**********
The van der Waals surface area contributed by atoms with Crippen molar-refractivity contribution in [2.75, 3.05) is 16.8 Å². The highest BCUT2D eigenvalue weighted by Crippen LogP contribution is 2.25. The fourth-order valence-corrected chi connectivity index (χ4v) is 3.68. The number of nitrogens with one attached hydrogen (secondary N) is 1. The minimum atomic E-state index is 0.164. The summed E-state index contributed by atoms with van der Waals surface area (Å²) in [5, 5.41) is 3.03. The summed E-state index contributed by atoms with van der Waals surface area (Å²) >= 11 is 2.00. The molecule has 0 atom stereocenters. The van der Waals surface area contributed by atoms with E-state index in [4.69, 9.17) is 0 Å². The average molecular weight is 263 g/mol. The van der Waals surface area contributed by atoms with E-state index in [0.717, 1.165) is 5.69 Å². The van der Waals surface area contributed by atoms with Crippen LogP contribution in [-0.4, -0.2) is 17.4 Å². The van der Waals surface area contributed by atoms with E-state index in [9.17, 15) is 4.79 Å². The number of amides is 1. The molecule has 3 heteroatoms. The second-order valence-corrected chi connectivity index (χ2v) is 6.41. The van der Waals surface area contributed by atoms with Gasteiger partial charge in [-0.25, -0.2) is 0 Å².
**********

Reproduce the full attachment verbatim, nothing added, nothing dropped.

The van der Waals surface area contributed by atoms with Crippen molar-refractivity contribution in [2.75, 3.05) is 16.8 Å². The highest BCUT2D eigenvalue weighted by Crippen LogP contribution is 2.25. The fourth-order valence-corrected chi connectivity index (χ4v) is 3.68. The number of nitrogens with one attached hydrogen (secondary N) is 1. The minimum atomic E-state index is 0.164. The summed E-state index contributed by atoms with van der Waals surface area (Å²) in [5, 5.41) is 3.03. The summed E-state index contributed by atoms with van der Waals surface area (Å²) >= 11 is 2.00. The molecule has 0 atom stereocenters. The van der Waals surface area contributed by atoms with E-state index in [4.69, 9.17) is 0 Å². The average molecular weight is 263 g/mol. The van der Waals surface area contributed by atoms with E-state index in [0.717, 1.165) is 5.69 Å². The van der Waals surface area contributed by atoms with Crippen LogP contribution in [-0.4, -0.2) is 17.4 Å². The van der Waals surface area contributed by atoms with E-state index in [9.17, 15) is 4.79 Å². The number of amides is 1. The molecule has 3 heteroatoms. The second-order valence-corrected chi connectivity index (χ2v) is 6.41. The van der Waals surface area contributed by atoms with Gasteiger partial charge in [-0.25, -0.2) is 0 Å².